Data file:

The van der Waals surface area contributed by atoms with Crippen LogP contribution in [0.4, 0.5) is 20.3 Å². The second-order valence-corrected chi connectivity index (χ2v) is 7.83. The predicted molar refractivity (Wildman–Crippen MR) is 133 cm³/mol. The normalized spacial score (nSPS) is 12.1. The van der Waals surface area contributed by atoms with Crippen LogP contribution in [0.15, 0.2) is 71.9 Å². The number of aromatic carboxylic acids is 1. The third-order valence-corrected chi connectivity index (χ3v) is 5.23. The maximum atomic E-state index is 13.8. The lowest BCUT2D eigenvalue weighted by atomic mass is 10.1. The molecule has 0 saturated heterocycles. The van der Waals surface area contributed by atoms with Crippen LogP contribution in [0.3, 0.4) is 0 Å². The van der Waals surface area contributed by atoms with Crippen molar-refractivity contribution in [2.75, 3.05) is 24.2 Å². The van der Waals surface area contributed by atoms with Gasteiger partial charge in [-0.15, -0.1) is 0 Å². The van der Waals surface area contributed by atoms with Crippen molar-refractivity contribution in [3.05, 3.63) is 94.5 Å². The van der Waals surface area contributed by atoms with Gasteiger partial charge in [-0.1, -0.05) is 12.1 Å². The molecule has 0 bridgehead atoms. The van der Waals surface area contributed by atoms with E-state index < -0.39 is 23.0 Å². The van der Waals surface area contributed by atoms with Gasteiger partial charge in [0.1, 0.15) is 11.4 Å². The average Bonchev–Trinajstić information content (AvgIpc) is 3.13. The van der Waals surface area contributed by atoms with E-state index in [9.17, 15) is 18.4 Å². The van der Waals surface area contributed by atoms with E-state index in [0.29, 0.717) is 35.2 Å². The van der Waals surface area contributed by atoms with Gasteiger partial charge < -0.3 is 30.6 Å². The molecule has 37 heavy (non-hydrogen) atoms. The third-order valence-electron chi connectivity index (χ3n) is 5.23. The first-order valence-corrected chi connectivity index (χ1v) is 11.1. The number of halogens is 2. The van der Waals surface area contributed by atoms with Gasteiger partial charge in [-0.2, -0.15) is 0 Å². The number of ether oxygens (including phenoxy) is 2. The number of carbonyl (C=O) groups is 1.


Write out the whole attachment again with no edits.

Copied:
The van der Waals surface area contributed by atoms with Crippen LogP contribution in [0.4, 0.5) is 20.3 Å². The second-order valence-corrected chi connectivity index (χ2v) is 7.83. The predicted molar refractivity (Wildman–Crippen MR) is 133 cm³/mol. The normalized spacial score (nSPS) is 12.1. The van der Waals surface area contributed by atoms with Crippen LogP contribution in [0.15, 0.2) is 71.9 Å². The number of aromatic carboxylic acids is 1. The third-order valence-corrected chi connectivity index (χ3v) is 5.23. The maximum atomic E-state index is 13.8. The lowest BCUT2D eigenvalue weighted by atomic mass is 10.1. The molecule has 0 saturated heterocycles. The van der Waals surface area contributed by atoms with Crippen LogP contribution in [0.3, 0.4) is 0 Å². The van der Waals surface area contributed by atoms with Crippen molar-refractivity contribution in [2.75, 3.05) is 24.2 Å². The van der Waals surface area contributed by atoms with Gasteiger partial charge in [-0.15, -0.1) is 0 Å². The van der Waals surface area contributed by atoms with Crippen molar-refractivity contribution in [3.05, 3.63) is 94.5 Å². The van der Waals surface area contributed by atoms with Gasteiger partial charge in [-0.1, -0.05) is 12.1 Å². The molecule has 0 bridgehead atoms. The van der Waals surface area contributed by atoms with E-state index < -0.39 is 23.0 Å². The van der Waals surface area contributed by atoms with Gasteiger partial charge in [0.1, 0.15) is 11.4 Å². The average Bonchev–Trinajstić information content (AvgIpc) is 3.13. The van der Waals surface area contributed by atoms with E-state index in [9.17, 15) is 18.4 Å². The van der Waals surface area contributed by atoms with E-state index in [0.29, 0.717) is 35.2 Å². The van der Waals surface area contributed by atoms with Gasteiger partial charge < -0.3 is 30.6 Å². The molecule has 37 heavy (non-hydrogen) atoms. The third-order valence-electron chi connectivity index (χ3n) is 5.23. The first-order valence-corrected chi connectivity index (χ1v) is 11.1. The number of halogens is 2. The van der Waals surface area contributed by atoms with Gasteiger partial charge in [-0.2, -0.15) is 0 Å². The number of ether oxygens (including phenoxy) is 2. The number of carbonyl (C=O) groups is 1.